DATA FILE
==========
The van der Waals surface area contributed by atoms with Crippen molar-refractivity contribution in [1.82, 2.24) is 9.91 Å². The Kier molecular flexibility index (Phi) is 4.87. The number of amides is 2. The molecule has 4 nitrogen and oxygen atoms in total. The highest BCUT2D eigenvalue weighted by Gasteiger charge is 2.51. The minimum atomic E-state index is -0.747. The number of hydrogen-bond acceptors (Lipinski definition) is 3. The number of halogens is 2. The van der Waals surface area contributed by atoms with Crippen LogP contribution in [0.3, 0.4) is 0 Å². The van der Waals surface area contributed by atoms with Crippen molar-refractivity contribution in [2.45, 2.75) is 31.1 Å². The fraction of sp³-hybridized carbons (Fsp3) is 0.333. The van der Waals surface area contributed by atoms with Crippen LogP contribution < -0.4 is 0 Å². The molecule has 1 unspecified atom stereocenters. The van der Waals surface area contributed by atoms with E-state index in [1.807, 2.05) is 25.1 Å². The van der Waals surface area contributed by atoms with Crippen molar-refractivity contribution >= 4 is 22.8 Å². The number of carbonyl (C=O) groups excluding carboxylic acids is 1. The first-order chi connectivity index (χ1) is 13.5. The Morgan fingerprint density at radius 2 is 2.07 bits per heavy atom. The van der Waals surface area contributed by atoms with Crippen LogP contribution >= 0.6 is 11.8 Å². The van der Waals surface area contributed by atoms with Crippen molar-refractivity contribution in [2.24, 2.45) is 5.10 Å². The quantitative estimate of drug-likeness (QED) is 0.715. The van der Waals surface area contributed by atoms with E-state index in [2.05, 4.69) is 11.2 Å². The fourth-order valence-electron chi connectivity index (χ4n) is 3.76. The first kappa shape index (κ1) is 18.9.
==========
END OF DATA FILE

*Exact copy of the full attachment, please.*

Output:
The van der Waals surface area contributed by atoms with Crippen molar-refractivity contribution in [1.82, 2.24) is 9.91 Å². The Kier molecular flexibility index (Phi) is 4.87. The number of amides is 2. The molecule has 4 nitrogen and oxygen atoms in total. The highest BCUT2D eigenvalue weighted by Gasteiger charge is 2.51. The minimum atomic E-state index is -0.747. The number of hydrogen-bond acceptors (Lipinski definition) is 3. The number of halogens is 2. The van der Waals surface area contributed by atoms with Crippen LogP contribution in [0.3, 0.4) is 0 Å². The van der Waals surface area contributed by atoms with Crippen molar-refractivity contribution in [2.45, 2.75) is 31.1 Å². The fraction of sp³-hybridized carbons (Fsp3) is 0.333. The van der Waals surface area contributed by atoms with Crippen LogP contribution < -0.4 is 0 Å². The molecule has 1 unspecified atom stereocenters. The van der Waals surface area contributed by atoms with E-state index in [1.807, 2.05) is 25.1 Å². The van der Waals surface area contributed by atoms with Crippen molar-refractivity contribution >= 4 is 22.8 Å². The number of carbonyl (C=O) groups excluding carboxylic acids is 1. The first-order chi connectivity index (χ1) is 13.5. The Morgan fingerprint density at radius 2 is 2.07 bits per heavy atom. The van der Waals surface area contributed by atoms with Crippen LogP contribution >= 0.6 is 11.8 Å². The van der Waals surface area contributed by atoms with Crippen molar-refractivity contribution in [2.24, 2.45) is 5.10 Å². The quantitative estimate of drug-likeness (QED) is 0.715. The van der Waals surface area contributed by atoms with E-state index in [2.05, 4.69) is 11.2 Å². The fourth-order valence-electron chi connectivity index (χ4n) is 3.76. The first kappa shape index (κ1) is 18.9.